Street View: Visual Survey of Economic Gaps

Houston. Homelessness along Main. It’s an issue that Houston officials rarely address publicly. There were even rumors that the government transported them to other cities.

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It feels voyeuristic to look at these people on Google Street View. It’s as if an affluent, hand sanitizer-carrying tourist going on a poverty safari in their Land Rover. You can “see” the opposite side of the socioeconomic spectrum without having to actually go there. But I’ve been there. I’ve talked to the people out on the streets. For a brief period of time, I was even one of the people out on the streets. Using these digital tools are a good way to collect visual data in a short span of time, across different parts of the globe.

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Pasay, Manila.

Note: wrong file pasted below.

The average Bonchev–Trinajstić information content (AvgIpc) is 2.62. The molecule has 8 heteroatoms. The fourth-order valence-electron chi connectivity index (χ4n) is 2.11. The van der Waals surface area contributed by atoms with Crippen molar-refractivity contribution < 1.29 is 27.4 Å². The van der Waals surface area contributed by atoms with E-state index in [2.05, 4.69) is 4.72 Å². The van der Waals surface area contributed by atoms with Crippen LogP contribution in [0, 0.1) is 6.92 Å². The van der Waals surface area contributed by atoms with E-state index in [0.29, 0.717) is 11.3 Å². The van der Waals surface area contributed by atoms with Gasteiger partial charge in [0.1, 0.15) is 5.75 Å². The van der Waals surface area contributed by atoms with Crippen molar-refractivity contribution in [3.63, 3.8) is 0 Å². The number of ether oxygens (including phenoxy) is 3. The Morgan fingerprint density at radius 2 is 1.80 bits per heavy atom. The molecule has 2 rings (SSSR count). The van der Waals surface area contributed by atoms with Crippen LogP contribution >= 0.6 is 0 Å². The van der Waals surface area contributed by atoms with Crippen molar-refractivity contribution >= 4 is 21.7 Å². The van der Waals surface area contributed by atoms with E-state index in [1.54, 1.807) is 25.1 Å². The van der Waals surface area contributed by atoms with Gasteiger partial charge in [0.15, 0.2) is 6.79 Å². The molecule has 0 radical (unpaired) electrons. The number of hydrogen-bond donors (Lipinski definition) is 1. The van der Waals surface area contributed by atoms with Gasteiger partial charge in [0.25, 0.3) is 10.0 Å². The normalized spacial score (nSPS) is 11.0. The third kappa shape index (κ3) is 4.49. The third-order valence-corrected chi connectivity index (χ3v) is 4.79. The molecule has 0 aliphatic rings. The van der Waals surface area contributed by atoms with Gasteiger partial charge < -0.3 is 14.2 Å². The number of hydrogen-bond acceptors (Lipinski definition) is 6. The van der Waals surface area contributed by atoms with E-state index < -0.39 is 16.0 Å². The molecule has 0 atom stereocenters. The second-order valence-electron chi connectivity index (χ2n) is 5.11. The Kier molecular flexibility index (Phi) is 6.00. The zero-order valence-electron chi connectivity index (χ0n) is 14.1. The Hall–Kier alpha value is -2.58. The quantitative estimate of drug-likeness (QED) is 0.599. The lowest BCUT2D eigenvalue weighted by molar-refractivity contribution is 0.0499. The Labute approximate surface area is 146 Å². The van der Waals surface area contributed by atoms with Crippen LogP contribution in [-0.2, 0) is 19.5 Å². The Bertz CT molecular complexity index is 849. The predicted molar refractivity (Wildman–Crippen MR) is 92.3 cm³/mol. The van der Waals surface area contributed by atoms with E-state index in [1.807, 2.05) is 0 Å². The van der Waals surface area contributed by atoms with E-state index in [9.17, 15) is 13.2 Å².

In the “squatter” houses along the river and around wealthy, glitzy Makati, you will see many makeshift abodes.

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W. Cary Street Murals / Richmond, Virgina.

While I applaud residents and artists in beautifying the abandoned buildings, and low-income neighborhoods, I wish city officials “beautified” the school systems and economic opportunities as well. Instead of simply gentrifying neighborhoods–which increases economic vitality, but also increases real estate prices as well, and causes long-time residents to be pushed out, whether intended or not–real estate developers who partner with city officials should rebuild neighborhoods where there is more inclusion.

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7th Avenue. Borough of Manhattan, New York City.

The “other” side.

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